After mom died, friends who had already traveled this path told me that as time passed, I’d start to remember the whole and healthy mom instead of the broken one of the last several years and they were right. I still think of the mom who was so frightened, confused and fretful for her last few years, but more often, I remember the mom who fiercely loved me and Jeannie with every drop of her being.
She loved being a mom. She loved being head of the PTA and a Brownie leader, but mom also loved being of service to others. She co-founded the church that I grew up in; for decades she donated blood and platelets every month. She loved fishing with my dad, playing bridge with dad and she loved traveling. She didn’t leave the country until she was 49, but then there was no stopping her.
My mom was one of the first two women accepted into Emory University’s Medical School in the ‘50s. She dropped out after one year to marry my dad, but that one year of med school stood her in good stead. Whenever Jeannie or I had an ailment as kids, she’d trot out that one year of med school to diagnose us. At times, we’d question her especially when it had been years since she attended med school and she’d remind us that basic anatomy had not changed. She was right.
In addition to being super smart and very funny, my mom was one of the kindest people I ever met. My sister and I have talked about this a lot since she died and it’s almost as if we didn’t recognize this trait in her until after she was gone: Neither one of us ever remembers her saying a mean thing about anyone. She was rarely a gossip or catty. She was far from pollyanna-ish, but I can’t recall her ever saying anything mean about someone’s appearance or making fun of anyone.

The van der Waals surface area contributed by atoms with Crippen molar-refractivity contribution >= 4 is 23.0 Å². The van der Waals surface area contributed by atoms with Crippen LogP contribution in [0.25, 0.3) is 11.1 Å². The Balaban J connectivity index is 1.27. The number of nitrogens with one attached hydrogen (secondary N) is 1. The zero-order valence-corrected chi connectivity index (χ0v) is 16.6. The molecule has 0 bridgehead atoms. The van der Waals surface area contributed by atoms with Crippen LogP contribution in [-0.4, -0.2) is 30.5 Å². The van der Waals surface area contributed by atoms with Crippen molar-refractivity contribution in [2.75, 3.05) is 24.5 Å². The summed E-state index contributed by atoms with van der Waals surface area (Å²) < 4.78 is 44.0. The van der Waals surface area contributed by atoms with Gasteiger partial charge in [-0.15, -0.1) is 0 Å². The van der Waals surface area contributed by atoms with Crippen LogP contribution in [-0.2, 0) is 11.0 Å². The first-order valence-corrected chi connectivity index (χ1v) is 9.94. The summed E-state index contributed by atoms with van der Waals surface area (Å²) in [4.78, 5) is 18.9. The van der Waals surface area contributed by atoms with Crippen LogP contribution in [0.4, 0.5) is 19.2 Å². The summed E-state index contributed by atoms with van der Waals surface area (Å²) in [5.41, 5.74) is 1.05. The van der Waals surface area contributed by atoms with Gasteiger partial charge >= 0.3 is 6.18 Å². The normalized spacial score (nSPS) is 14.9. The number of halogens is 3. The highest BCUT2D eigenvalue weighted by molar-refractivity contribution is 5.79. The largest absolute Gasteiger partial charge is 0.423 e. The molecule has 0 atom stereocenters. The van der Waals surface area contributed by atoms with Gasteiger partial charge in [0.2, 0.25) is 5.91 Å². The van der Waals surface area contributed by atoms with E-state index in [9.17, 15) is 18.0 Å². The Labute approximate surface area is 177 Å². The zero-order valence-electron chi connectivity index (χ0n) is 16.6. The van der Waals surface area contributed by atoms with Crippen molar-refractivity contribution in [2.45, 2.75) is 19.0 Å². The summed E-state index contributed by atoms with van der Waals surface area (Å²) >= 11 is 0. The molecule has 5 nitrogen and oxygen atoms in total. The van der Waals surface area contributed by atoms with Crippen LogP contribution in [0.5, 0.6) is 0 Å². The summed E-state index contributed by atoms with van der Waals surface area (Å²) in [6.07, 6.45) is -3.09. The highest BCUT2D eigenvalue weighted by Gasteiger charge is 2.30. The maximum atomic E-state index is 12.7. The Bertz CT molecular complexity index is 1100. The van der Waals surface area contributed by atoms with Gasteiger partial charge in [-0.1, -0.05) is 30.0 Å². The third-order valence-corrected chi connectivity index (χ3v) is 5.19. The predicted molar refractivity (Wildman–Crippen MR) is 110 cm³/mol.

I inherited a lot of great things from her, happily, but I learned that one from her solely by example. I’ll hear other families cutting family members’ down or saying mean things about other people they see in person or on TV and I can honestly say that never happened in my house. We weren’t angels and, god bless them, our parents screwed us up in other ways, but they were both truly nice: to us, to each other, and to everyone they met.
My mom did not have a mean bone in her body and I wanted to honor that today. My sister and I were running an errand this afternoon in the endless parade known as closing out our father’s estate and we were dealing with a woman who had one of the worst, unflattering dye jobs I’ve ever seen. I almost said something to my sister when we left and then I stopped. Why say anything? This woman surely hadn’t picked that color because she thought it made her hair look bad. It wasn’t going to make me feel any better by saying anything about it, in fact it would make me feel worse-- I feel a little bad even bringing it up here as an example. But I thought of my mom and kept my mouth shut... until now.
Today, as we’ve done every year since her death, my sister and I went to visit the cemetery where mom’s urn is in a niche. We took Dad’s ashes with us and there was a big blue check on the niche beside mom’s where Dad’s ice bucket with his remains will go (and, for those who read yesterday’s blog, the cardboard boxes with his extra ashes).
My heart felt like it was breaking and it seems so unfair to have lost both parents so close to Christmas, but then I remembered that it’s not unfair, it’s just life. If I want to think it’s unfair, then I have to realize it is so much more than fair to have gotten to have them well into my adulthood. So instead, today I celebrate my mom, whom I love so, so much, and my dad and I cry a little that tomorrow will be my first Christmas without a parent who is alive, but rejoice that I got to spend so many Christmases with them. I’m a lucky, lucky girl.
Dec. 24: Cornerstone Presbyterian Church